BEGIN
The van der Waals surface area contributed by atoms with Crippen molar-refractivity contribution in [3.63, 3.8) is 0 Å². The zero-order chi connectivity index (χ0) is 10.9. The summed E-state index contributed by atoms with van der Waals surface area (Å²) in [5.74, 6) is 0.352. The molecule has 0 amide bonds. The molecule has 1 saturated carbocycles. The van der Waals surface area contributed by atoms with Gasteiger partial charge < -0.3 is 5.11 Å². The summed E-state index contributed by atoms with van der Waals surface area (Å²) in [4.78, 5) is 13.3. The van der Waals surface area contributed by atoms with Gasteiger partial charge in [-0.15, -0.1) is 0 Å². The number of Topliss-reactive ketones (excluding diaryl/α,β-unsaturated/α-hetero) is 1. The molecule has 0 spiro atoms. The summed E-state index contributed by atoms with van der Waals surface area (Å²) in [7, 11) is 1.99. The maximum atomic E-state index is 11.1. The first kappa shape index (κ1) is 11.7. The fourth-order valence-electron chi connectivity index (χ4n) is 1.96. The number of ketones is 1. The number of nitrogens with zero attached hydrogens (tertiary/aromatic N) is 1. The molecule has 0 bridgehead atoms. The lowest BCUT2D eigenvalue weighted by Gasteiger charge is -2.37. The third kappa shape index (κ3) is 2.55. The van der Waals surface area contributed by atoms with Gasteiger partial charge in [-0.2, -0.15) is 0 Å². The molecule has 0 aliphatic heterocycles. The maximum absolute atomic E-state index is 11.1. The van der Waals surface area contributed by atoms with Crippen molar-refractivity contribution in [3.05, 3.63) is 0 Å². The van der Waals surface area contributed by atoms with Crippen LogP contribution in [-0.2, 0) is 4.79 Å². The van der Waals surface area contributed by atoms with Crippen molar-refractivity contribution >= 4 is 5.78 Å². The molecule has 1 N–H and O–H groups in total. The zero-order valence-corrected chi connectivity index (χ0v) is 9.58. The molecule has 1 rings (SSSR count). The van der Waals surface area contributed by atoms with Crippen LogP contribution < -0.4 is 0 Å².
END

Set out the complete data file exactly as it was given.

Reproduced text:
The van der Waals surface area contributed by atoms with Crippen molar-refractivity contribution in [3.63, 3.8) is 0 Å². The zero-order chi connectivity index (χ0) is 10.9. The summed E-state index contributed by atoms with van der Waals surface area (Å²) in [5.74, 6) is 0.352. The molecule has 0 amide bonds. The molecule has 1 saturated carbocycles. The van der Waals surface area contributed by atoms with Gasteiger partial charge < -0.3 is 5.11 Å². The summed E-state index contributed by atoms with van der Waals surface area (Å²) in [4.78, 5) is 13.3. The van der Waals surface area contributed by atoms with Gasteiger partial charge in [-0.15, -0.1) is 0 Å². The number of Topliss-reactive ketones (excluding diaryl/α,β-unsaturated/α-hetero) is 1. The molecule has 0 spiro atoms. The summed E-state index contributed by atoms with van der Waals surface area (Å²) in [7, 11) is 1.99. The maximum atomic E-state index is 11.1. The first kappa shape index (κ1) is 11.7. The fourth-order valence-electron chi connectivity index (χ4n) is 1.96. The number of ketones is 1. The number of nitrogens with zero attached hydrogens (tertiary/aromatic N) is 1. The molecule has 0 bridgehead atoms. The lowest BCUT2D eigenvalue weighted by Gasteiger charge is -2.37. The third kappa shape index (κ3) is 2.55. The van der Waals surface area contributed by atoms with Gasteiger partial charge in [-0.2, -0.15) is 0 Å². The molecule has 0 aliphatic heterocycles. The maximum absolute atomic E-state index is 11.1. The van der Waals surface area contributed by atoms with Crippen molar-refractivity contribution in [3.05, 3.63) is 0 Å². The van der Waals surface area contributed by atoms with Crippen LogP contribution in [-0.2, 0) is 4.79 Å². The van der Waals surface area contributed by atoms with Crippen molar-refractivity contribution >= 4 is 5.78 Å². The molecule has 1 N–H and O–H groups in total. The zero-order valence-corrected chi connectivity index (χ0v) is 9.58. The molecule has 1 rings (SSSR count). The van der Waals surface area contributed by atoms with Crippen LogP contribution < -0.4 is 0 Å².